Pain and Numbness in Hands A note from the clinic mentioned that Ms. Archer "states it's hard for her things [sic] with both hands due to both wrists" and "parathesias [sic] both hands." (R. 331). There was another mention of right hand pain in June 2006. (R. 382). When Dr. Rabinowitz performed his consultative examination in April 2006, he found Ms. Archer to have normal grip strength and dexterity. (R. 351).

During her neurological examination with Dr. Cho in August 2006, Ms. Archer complained of pain that "occasionally radiates down into both hands but the pain is largely in her [left] shoulder." (R. 424). She also said that "[s]he would sometimes drop things in both hands if the pain was severe." (R. 424). Ms. Archer's grip strength was 5/5 bilaterally. (R. 427). Wrist flexion and extension were normal. (R. 427). Sensation was also normal. (R. 427).

On November 28, 2007, Ms. Archer reported to Dr. Lisa Peng at the pain management clinic that she had "occasional numbness and tingling in her bilateral hands [sic] . . . ." (R. 467). A note from the University of Illinois Medical Center states that Ms. Archer complained of daily episodes of bilateral hand numbness" on April 23, 2008. (R. 572). Motor strength was normal bilaterally, and sensation to light touch was intact bilaterally in her hands. (R. 572). She said she had "difficulty grasping objects in her hands 2/2 pain" on June 23, 2008. (R. 566). Those were the only two mentions of hand difficulties during several visits over a three-month period however. (R. 562-580).


Back and Neck Pain Far more consistent were Ms. Archer complaints about her back, neck, and shoulder pain. She sought treatment for these problems regularly over the year the record covers:

9/15/99 -- back pain (R. 331) 1/11/00 -- left arm pain (R. 327) 6/13/02 -- shoulder pain (R. 324) 3/13/03 -- left shoulder pain (R. 323) 5/22/03 -- pain syndrome (R. 321) 9/13/05 -- [right] shoulder progressive over 2 years" (R. 272) 10/2/2005 -- bilateral shoulders, neck and shoulder girdle (R. 313) 10/3/05 -- bilateral shoulder pain (R. 271). 4/5/06 -- pain in the knees, hips, shoulders, low back, and neck (R. 348) 7/6/06 -- back and neck pain (R. 438) 8/3/06 -- pain in arms, greater on left; rated it 10/10 every day(R. 432) 8/14/06 -- neck pain (R. 439) 10/19/06 -- left arm pain (R. 441) 11/16/2006 -- shoulder pain (R. 420) 11/26/06 -- neck pain (R.442) 12/07/2006 -- bilateral arm, neck, and shoulder pain (R. 417) 12/21/06 -- shoulder pain (R. 443) 1/29/07 -- bilateral shoulder pain (R. 446) 5/31/07 -- left arm pain(R. 449) 7/13/07 -- shoulder and back pain relieved with medication (R. 451) 8/27/07 -- shoulder and neck pain(R. 473) 11/28/07 -- intermittent pain in neck, shoulders, arms, relieved with medication (R. 467) 11/29/07-- back and neck pain (R. 482) 1/7/08 -- back, neck, and shoulder pain (R. 483) 3/23/08 and 4/23/08 -- pain in neck radiating down arms, constantly achy but intermittently sharp; 10/10 when not taking medication, Kadian brought it to an acceptable level, 4-5/10 (R. 572, 574)

There is also a fair amount of objective medical evidence covering these problems. An x-ray of Ms. Archer's left shoulder was normal on March 27, 2003. (R. 334). On October 10, 2005, Dr. Jacob Manual noted that Ms. Archer had a good range of motion in her shoulders and neck. (R. 434). There was tenderness in her shoulders. (R. 434). Strength and sensation were normal. (R. 434).

In April 2006, during his consultative examination, Dr. Rabinowitz found Ms. Archer's range of motion was normal throughout the back and in all joints of the arms and legs, although there was crepitus in Ms. Archer's knees (R. 350). Straight leg raising was negative in the seated and supine positions. (R. 351). Reflexes and motor strength were normal (R. 350). The consulting psychologist, Dr. Alan Jacobs, said on May 17, 2006, that he thought Ms. Archer's problems might be due to somatoform disorder and histrionic personality disorder. (R. 355).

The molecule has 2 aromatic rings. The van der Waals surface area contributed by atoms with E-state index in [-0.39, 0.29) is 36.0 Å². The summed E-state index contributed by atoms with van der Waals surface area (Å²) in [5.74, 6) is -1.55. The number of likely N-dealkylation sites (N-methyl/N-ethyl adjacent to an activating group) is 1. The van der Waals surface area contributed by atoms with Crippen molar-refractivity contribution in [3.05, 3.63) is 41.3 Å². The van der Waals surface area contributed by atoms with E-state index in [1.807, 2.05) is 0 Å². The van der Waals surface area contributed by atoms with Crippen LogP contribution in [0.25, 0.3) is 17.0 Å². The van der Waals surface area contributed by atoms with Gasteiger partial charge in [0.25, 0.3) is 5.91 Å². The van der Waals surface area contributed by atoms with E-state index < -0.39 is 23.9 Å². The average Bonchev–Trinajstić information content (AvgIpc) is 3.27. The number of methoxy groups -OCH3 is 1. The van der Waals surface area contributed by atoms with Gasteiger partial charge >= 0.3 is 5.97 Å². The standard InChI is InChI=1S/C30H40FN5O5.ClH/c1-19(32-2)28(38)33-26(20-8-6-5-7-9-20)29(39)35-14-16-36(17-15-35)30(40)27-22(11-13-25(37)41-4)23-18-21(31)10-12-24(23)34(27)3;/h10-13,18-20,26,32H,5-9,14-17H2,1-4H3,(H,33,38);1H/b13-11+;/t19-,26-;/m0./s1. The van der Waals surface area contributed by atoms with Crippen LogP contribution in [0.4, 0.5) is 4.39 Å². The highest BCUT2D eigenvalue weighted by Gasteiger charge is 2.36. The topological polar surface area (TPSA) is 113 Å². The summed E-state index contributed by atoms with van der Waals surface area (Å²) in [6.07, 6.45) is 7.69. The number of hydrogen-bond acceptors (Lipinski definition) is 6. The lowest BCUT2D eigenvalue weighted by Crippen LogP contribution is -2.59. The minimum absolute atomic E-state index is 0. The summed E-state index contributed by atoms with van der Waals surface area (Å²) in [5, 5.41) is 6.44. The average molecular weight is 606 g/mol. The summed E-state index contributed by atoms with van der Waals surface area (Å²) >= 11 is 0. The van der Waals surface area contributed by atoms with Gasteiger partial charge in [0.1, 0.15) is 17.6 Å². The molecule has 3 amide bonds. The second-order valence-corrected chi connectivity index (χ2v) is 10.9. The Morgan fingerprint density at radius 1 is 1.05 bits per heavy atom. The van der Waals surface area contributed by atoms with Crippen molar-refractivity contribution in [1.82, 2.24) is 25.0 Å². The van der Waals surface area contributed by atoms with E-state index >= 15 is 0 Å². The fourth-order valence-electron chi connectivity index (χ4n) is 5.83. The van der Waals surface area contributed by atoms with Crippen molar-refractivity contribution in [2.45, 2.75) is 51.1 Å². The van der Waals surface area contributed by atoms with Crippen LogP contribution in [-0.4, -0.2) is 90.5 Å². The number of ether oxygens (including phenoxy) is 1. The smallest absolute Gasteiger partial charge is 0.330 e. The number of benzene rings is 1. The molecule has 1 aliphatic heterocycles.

On August 3, 2006, an MRI of Ms. Archer's cervical spine revealed disc bulging at C5-C6 and C6-C7, but no central canal or foraminal stenosis. (R. 424). There was weakness in her triceps and biceps, and diminished sensation, and this was more pronounced in her left arm. (R. 432). Reflexes were normal. (R. 432). Ms. Archer's range of motion in her neck was decreased due to pain. (R. 433). On August 10, 2007, Ms. Archer had a cervical epidural steroid injection.

(R. 553).

On November 17, 2006, Dr. Englehard reported that Ms. Archer exhibit weakness in her triceps and biceps, more on the left, and numbness predominantly in the C7 dermatome. (R. 422).*fn1 A CT of Ms. Archer's cervical spine revealed multilevel mild degenerative disc disease with no evidence of foraminal stenosis. (R. 420).

Dr. Lisa Peng examined Ms. Archer on August 27, 2007, and reported that she was in no distress, and had normal sensation, reflexes and muscle strength. (R. 473). The examination was much the same on September 27, 2007: no distress, and a full range of motion in all joints.

(R. 476).

A report from Ingalls Hospital on January 19, 2008, states that Ms. Archer had a normal range of motion in her upper and lower extremities and back. (R. 523). On May 27, 2008, an MRI of Ms. Archer's lumber spine revealed a degenerated disc at L5-6 with a partial annular tear and generalized bulge. (R. 566). There was no central canal or neural foraminal compromise.

(R. 566).

Ms. Archer had a lumbar epidural on July 8, 2008. She complained that she had some type of allergic reaction with heartburn and coughing, but it was relieved will pediatric benadryl. (R. 565). Dr. Charles Laurito saw Ms. Archer on July 22, 2008, and noted that any allergic reaction to an epidural injection would be rare. (R. 562). Ms. Archer refused further injections, however, in favor of continued medications. (R. 562). There was mild tenderness along her cervical and lumbar spine, but motor strength was normal in all extremities. (R. 562).